• Åberg, Fredrik; Luukkonen, Panu K.; But, Anna; Salomaa, Veikko; Britton, Annie; Petersen, Kasper Meidahl; Bojesen, Stig Egil; Balling, Mie; Nordestgaard, Borge G.; Puukka, Pauli; Männistö, Satu; Lundqvist, Annamari; Perola, Markus; Jula, Antti; Färkkilä, Martti (2022)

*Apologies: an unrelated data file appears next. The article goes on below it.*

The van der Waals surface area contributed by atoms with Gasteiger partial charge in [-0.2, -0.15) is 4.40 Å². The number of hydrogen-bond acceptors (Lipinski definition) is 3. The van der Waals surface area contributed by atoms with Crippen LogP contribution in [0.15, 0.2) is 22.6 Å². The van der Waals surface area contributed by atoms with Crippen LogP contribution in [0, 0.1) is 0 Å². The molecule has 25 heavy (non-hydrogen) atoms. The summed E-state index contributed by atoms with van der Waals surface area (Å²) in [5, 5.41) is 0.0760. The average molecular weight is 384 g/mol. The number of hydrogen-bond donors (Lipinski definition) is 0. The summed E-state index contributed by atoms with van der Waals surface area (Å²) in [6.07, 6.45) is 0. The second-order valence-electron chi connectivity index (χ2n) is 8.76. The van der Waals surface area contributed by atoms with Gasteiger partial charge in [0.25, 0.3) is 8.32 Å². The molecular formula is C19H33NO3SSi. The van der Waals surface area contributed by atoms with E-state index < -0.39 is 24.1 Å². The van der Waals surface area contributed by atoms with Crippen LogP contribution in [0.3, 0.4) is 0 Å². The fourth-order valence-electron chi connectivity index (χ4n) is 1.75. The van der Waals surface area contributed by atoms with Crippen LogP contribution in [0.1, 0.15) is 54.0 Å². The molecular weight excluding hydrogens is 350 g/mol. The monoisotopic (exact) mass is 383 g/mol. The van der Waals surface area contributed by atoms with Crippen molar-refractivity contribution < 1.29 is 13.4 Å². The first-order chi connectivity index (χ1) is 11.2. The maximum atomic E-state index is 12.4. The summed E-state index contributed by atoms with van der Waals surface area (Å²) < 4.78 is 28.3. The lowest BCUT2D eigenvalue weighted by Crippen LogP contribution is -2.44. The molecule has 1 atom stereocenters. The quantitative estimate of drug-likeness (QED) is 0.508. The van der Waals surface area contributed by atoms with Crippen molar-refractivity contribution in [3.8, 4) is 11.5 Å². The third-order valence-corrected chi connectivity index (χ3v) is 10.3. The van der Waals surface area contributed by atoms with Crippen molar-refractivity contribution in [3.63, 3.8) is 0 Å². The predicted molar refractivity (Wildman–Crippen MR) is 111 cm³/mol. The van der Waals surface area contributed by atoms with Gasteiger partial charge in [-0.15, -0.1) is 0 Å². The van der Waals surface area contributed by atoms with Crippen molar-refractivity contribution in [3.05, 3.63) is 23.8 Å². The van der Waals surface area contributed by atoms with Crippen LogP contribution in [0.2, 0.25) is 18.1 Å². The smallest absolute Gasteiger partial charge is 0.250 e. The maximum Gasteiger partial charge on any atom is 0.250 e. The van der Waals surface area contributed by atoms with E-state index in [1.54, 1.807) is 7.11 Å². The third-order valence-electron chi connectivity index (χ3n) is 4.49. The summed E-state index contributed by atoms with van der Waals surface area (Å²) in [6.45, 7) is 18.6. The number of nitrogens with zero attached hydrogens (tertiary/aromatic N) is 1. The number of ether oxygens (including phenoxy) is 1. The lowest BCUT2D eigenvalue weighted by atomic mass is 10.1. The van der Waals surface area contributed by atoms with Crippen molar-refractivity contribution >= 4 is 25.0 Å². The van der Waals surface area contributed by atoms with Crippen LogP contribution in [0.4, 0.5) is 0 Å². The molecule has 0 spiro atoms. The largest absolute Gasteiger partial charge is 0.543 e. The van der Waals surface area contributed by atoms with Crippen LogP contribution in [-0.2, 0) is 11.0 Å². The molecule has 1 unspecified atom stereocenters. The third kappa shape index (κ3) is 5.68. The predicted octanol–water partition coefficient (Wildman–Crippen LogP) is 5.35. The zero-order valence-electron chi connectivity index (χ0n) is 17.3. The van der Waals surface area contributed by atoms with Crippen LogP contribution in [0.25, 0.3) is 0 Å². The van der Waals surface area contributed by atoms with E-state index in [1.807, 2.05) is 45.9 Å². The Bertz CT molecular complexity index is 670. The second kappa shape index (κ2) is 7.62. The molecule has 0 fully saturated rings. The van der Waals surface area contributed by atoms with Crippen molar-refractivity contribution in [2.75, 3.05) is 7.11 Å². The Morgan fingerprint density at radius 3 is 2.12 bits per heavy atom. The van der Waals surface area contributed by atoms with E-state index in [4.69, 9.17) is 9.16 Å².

Background & Aims: Current screening strategies for chronic liver disease focus on detection of subclinical advanced liver fibrosis but cannot identify those at high future risk of severe liver disease. Our aim was to develop and validate a risk pre-diction model for incident chronic liver disease in the general population based on widely available factors. Methods: Multivariable Cox regression analyses were used to develop prediction models for liver-related outcomes with and without laboratory measures (Modellab and Modelnon-lab) in 25,760 individuals aged 40-70 years. Their data were sourced from the Finnish population-based health examination surveys FINRISK 1992-2012 and Health 2000 (derivation cohort). The models were externally validated in the Whitehall II (n = 5,058) and Copenhagen City Heart Study (CCHS) (n = 3,049) cohorts. Results: The absolute rate of incident liver outcomes per 100,000 person-years ranged from 53 to 144. The final prediction model included age, sex, alcohol use (drinks/week), waist-hip ratio, diabetes, and smoking, and Modellab also included gamma-glutamyltransferase values. Internally validated Wolbers' C -sta-tistics were 0.77 for Modellab and 0.75 for Modelnon-lab, while apparent 15-year AUCs were 0.84 (95% CI 0.75-0.93) and 0.82 (95% CI 0.74-0.91). The models identified a small proportion (< 2%) of the population with > 10% absolute 15-year risk for liver events. Of all liver events, only 10% occurred in participants in the lowest risk category. In the validation cohorts, 15-year AUCs were 0.78 (Modellab) and 0.65 (Modelnon-lab) in the CCHS cohort, and 0.78 (Modelnon-lab) in the Whitehall II cohort. Conclusions: Based on widely available risk factors, the Chronic Liver Disease (CLivD) score can be used to predict risk of future advanced liver disease in the general population. Lay summary: Liver disease often progresses silently without symptoms and thus the diagnosis is often delayed until severe complications occur and prognosis becomes poor. In order to identify individuals in the general population who have a high risk of developing severe liver disease in the future, we developed and validated a Chronic Liver Disease (CLivD) risk prediction score, based on age, sex, alcohol use, waist-hip ratio, diabetes, and smoking, with or without measurement of the liver enzyme gamma-glutamyltransferase. The CLivD score can be used as part of health counseling, and for planning further liver investigations and follow-up. (C) 2022 The Author(s). Published by Elsevier B.V. on behalf of European Association for the Study of the Liver.